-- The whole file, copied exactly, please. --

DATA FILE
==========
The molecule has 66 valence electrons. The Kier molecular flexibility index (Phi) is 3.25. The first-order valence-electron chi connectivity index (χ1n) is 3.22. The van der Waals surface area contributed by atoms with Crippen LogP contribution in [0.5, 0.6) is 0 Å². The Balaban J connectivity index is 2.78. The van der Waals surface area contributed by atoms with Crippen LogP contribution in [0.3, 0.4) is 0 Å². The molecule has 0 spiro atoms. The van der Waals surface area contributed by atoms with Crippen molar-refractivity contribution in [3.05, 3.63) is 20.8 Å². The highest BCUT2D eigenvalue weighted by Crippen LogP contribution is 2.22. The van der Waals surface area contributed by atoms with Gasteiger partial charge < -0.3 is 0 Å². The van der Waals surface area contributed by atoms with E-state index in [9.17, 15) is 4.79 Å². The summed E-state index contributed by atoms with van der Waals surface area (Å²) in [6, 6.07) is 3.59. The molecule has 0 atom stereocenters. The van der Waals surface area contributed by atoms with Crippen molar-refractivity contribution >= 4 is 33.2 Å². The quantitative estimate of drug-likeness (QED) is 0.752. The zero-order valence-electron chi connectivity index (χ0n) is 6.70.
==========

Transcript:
The molecule has 66 valence electrons. The Kier molecular flexibility index (Phi) is 3.25. The first-order valence-electron chi connectivity index (χ1n) is 3.22. The van der Waals surface area contributed by atoms with Crippen LogP contribution in [0.5, 0.6) is 0 Å². The Balaban J connectivity index is 2.78. The van der Waals surface area contributed by atoms with Crippen LogP contribution in [0.3, 0.4) is 0 Å². The molecule has 0 spiro atoms. The van der Waals surface area contributed by atoms with Crippen molar-refractivity contribution in [3.05, 3.63) is 20.8 Å². The highest BCUT2D eigenvalue weighted by Crippen LogP contribution is 2.22. The van der Waals surface area contributed by atoms with Gasteiger partial charge < -0.3 is 0 Å². The van der Waals surface area contributed by atoms with E-state index in [9.17, 15) is 4.79 Å². The summed E-state index contributed by atoms with van der Waals surface area (Å²) in [6, 6.07) is 3.59. The molecule has 0 atom stereocenters. The van der Waals surface area contributed by atoms with Crippen molar-refractivity contribution >= 4 is 33.2 Å². The quantitative estimate of drug-likeness (QED) is 0.752. The zero-order valence-electron chi connectivity index (χ0n) is 6.70.